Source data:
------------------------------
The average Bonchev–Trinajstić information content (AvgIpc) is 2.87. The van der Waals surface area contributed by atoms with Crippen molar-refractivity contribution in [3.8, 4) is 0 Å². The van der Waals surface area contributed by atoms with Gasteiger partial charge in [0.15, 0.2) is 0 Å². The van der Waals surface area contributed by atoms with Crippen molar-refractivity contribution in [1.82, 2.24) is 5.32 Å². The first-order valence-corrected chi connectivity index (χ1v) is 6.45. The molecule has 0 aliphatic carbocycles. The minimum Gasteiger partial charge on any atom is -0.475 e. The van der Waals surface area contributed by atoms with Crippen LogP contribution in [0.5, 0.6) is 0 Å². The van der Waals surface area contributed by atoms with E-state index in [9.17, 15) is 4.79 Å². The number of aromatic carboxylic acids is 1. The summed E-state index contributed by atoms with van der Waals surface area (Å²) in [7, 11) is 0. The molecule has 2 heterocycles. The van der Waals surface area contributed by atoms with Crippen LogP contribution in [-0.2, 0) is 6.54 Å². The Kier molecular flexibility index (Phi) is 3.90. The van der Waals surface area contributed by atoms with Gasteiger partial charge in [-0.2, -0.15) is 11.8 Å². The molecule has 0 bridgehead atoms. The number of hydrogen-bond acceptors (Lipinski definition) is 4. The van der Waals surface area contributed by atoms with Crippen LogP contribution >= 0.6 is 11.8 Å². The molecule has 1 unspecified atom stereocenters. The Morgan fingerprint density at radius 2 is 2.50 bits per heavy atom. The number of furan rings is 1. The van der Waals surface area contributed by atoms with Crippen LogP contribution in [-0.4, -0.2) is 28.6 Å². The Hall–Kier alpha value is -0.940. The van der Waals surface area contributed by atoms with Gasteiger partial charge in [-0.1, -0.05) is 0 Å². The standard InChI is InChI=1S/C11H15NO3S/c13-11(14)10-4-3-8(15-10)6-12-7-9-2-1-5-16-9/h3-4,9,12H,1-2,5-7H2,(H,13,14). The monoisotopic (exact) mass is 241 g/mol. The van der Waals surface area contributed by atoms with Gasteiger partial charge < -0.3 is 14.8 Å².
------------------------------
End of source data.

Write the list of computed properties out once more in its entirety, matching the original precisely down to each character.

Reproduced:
The average Bonchev–Trinajstić information content (AvgIpc) is 2.87. The van der Waals surface area contributed by atoms with Crippen molar-refractivity contribution in [3.8, 4) is 0 Å². The van der Waals surface area contributed by atoms with Gasteiger partial charge in [0.15, 0.2) is 0 Å². The van der Waals surface area contributed by atoms with Crippen molar-refractivity contribution in [1.82, 2.24) is 5.32 Å². The first-order valence-corrected chi connectivity index (χ1v) is 6.45. The molecule has 0 aliphatic carbocycles. The minimum Gasteiger partial charge on any atom is -0.475 e. The van der Waals surface area contributed by atoms with Crippen LogP contribution in [0.5, 0.6) is 0 Å². The van der Waals surface area contributed by atoms with E-state index in [9.17, 15) is 4.79 Å². The number of aromatic carboxylic acids is 1. The summed E-state index contributed by atoms with van der Waals surface area (Å²) in [7, 11) is 0. The molecule has 2 heterocycles. The van der Waals surface area contributed by atoms with Crippen LogP contribution in [-0.2, 0) is 6.54 Å². The Kier molecular flexibility index (Phi) is 3.90. The van der Waals surface area contributed by atoms with Gasteiger partial charge in [-0.2, -0.15) is 11.8 Å². The molecule has 0 bridgehead atoms. The number of hydrogen-bond acceptors (Lipinski definition) is 4. The van der Waals surface area contributed by atoms with Crippen LogP contribution >= 0.6 is 11.8 Å². The molecule has 1 unspecified atom stereocenters. The Morgan fingerprint density at radius 2 is 2.50 bits per heavy atom. The number of furan rings is 1. The van der Waals surface area contributed by atoms with Crippen LogP contribution in [-0.4, -0.2) is 28.6 Å². The Hall–Kier alpha value is -0.940. The van der Waals surface area contributed by atoms with Gasteiger partial charge in [-0.1, -0.05) is 0 Å². The standard InChI is InChI=1S/C11H15NO3S/c13-11(14)10-4-3-8(15-10)6-12-7-9-2-1-5-16-9/h3-4,9,12H,1-2,5-7H2,(H,13,14). The monoisotopic (exact) mass is 241 g/mol. The van der Waals surface area contributed by atoms with Gasteiger partial charge < -0.3 is 14.8 Å².